The Independent Voice of Southern Methodist University Since 1915

The Daily Campus

The Daily Campus

The Independent Voice of Southern Methodist University Since 1915

The Daily Campus

The Independent Voice of Southern Methodist University Since 1915

The Daily Campus


Festival lineup proves controversial

Every June, over 80,000 people congregate in the fields of Manchester, Tenn., to love one another and listen to good music. The festival is called Bonnaroo and it’s most known for its hippie-esque atmosphere and jamming lineup. However, the Feb. 6 release of the 2008 roster has sparked some controversy among avid fans.

As opposed to previous years, there will be more popular headliners such as Pearl Jam, Metallica, Jack Johnson and Pat Green, and less of the jam bands that usually dominate Bonnaroo. Bonnaroonies (people who consistently attend Bonnaroo) are disappointed that the lineup has become so commercial, and many say the festival has lost a lot of its feel.

“What they’ve done is reduced the number of jam bands, eliminated electronic music all together, infused more hip-hop and overrode it with country,” said three-time festivarian Joe McNamara. “It’s really upsetting.”

A rumor surfaced in 2006 that Bonnaroo had been bought out by MTV after they helped sponsor the festival, and many people named it as the culprit for such a commercial lineup. However, Tom Russell from Superfly Productions, one of the companies that founded Bonnaroo, said that MTV is in no way part of Bonnaroo; not an owner, not a sponsor, nothing.

“We tell all persons who write us the truth: The rumor is completely untrue,” Russell said.

But then why does the lineup look like yesterday’s episode of TRL? Russell said Superfly Productions has an in-house team of talent buyers who select artists for each year, and that he doesn’t see this year’s bill as very different from previous years.

“We continue to bring fresh, new elements to the festival environment/ scene,” he said. “Previous acts such as Neil Young, Tom Petty, Dave Matthews Band, Radiohead, White Stripes, etc. are all just as big acts as Pearl Jam, Metallica and Jack Johnson.”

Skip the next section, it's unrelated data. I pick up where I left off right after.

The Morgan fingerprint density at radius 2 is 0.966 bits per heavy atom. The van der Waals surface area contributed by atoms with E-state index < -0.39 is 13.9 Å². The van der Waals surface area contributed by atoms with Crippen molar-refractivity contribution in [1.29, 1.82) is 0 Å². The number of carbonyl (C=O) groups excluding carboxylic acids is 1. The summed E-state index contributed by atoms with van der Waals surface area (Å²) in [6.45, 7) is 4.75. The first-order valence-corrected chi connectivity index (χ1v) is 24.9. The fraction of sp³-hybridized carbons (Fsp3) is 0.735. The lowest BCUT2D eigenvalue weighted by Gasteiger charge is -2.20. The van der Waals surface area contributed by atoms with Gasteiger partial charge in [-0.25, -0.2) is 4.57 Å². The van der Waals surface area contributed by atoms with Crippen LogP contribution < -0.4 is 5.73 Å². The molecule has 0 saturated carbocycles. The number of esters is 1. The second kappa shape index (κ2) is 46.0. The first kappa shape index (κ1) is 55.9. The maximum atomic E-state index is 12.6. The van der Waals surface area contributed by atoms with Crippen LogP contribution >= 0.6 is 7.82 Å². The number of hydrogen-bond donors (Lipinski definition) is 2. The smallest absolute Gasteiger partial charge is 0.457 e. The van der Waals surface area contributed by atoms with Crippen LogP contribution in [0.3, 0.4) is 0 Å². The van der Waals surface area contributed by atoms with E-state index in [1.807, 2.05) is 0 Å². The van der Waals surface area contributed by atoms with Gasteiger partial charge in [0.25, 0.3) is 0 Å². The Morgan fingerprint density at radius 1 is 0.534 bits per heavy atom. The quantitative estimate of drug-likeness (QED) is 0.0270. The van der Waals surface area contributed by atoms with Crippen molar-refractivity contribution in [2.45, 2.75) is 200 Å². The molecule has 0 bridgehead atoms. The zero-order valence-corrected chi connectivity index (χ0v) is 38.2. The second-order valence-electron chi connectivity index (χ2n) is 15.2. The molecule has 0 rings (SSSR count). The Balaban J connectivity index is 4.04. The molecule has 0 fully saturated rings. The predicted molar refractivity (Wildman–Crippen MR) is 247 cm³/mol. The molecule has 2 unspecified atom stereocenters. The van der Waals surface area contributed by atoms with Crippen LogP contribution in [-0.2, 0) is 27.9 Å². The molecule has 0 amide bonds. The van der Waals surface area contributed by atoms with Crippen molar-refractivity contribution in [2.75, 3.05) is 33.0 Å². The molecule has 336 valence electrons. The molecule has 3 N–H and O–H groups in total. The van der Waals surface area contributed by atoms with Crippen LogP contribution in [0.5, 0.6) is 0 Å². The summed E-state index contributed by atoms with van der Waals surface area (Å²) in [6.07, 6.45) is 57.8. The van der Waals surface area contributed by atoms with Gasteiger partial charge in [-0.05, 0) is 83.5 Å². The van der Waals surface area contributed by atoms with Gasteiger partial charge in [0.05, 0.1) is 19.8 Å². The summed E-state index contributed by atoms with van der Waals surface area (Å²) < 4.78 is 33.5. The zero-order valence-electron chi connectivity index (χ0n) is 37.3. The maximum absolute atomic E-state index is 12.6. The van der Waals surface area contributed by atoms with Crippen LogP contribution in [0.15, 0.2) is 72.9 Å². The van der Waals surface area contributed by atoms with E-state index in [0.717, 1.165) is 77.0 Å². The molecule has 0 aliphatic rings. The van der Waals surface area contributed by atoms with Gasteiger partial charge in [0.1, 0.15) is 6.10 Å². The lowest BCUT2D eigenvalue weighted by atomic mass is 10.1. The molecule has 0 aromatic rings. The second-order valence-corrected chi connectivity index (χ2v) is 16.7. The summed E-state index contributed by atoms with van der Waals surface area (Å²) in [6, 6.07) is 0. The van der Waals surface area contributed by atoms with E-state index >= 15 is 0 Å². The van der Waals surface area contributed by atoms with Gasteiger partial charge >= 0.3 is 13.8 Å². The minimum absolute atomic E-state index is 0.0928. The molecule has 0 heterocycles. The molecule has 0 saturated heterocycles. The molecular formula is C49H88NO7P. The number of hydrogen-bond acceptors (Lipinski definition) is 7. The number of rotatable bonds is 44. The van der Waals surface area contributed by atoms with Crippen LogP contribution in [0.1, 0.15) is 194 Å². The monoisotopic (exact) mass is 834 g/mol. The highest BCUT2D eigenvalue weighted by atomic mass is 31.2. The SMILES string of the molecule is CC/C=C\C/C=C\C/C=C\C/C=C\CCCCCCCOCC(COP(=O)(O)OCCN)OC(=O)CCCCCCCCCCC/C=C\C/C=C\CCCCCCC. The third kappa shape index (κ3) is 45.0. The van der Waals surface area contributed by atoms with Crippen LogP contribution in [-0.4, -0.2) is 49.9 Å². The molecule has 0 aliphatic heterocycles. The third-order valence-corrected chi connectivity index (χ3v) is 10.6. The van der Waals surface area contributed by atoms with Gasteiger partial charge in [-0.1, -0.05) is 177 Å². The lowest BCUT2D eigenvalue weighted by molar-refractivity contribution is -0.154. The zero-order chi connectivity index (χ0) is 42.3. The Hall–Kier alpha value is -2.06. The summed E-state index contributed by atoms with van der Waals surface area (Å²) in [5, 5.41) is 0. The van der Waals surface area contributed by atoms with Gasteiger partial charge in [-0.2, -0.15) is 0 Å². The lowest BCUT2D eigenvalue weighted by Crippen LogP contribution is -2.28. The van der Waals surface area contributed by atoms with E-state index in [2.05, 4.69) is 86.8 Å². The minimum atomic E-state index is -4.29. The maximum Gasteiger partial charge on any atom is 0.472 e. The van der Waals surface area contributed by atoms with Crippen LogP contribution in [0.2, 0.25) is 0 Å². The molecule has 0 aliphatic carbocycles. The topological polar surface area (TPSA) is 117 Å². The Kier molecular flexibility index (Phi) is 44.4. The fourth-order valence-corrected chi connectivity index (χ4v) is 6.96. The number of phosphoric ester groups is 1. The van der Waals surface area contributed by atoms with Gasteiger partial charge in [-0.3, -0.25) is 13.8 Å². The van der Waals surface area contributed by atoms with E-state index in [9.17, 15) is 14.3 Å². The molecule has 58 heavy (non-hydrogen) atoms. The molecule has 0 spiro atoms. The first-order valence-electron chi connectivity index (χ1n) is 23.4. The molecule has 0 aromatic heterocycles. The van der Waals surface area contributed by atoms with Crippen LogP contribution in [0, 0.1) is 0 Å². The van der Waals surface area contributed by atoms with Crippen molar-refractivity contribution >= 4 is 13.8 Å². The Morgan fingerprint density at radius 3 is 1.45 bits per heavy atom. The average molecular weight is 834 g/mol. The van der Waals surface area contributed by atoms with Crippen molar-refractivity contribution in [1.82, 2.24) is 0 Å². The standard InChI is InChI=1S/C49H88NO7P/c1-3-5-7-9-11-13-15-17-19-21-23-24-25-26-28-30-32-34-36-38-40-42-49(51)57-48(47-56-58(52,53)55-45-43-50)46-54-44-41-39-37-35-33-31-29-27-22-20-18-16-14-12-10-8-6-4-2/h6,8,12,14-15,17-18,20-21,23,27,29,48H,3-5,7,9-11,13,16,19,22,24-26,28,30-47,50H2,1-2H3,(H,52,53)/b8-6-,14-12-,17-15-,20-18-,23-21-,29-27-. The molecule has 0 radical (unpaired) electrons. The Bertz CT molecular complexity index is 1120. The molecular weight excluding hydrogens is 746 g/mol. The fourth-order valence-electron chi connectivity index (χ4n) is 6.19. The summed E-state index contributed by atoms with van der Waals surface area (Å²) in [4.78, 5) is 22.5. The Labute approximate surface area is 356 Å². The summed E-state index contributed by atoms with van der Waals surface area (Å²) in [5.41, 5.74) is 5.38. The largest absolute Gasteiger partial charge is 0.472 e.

A specific headliner Bonnaroonies have an issue with is Kanye West. They think he is rude and arrogant, to say the least. They also believe that his lifestyle doesn’t coincide with what Bonnaroo is about (the flaunting of money as opposed to living simplistically). When asked about Kanye’s place on the bill, Russell replied that he was very excited about it.

“He is one of the most relevant and innovative figures in modern hip-hop, and his shows are known for being extremely fun and full of energy,” he said.

Many people agree with him. Mac Ruderer, 2007 Bonnaroo attendee, said that even though he’s not a fan of Kanye West, it will be a good opportunity to see a musical act he “wouldn’t pay to see otherwise.”

Bonnaroonies are definitely paying to see these big names. Ticket prices have gone up since last year and now we can all guess why there are so many big bands playing.

“When Tool played last year, a lot more people were there for just that day,” said Ruderer. “Bonnaroo wants more people to buy four-day passes.”

As for the Bonnaroo feel among the metal heads, country folk and urban homies, it will probably be the same. Bonnaroo is known for having a diverse crowd every year, but this year’s lineup seems to be pushing out traditional Bonnaroonies and spawning a new breed.

“I’m thinking about going to Coachella instead this year,” said McNamara, referring to another popular music festival. “If you see me at Bonnaroo, it will only be because it is less of a hassle.”

More to Discover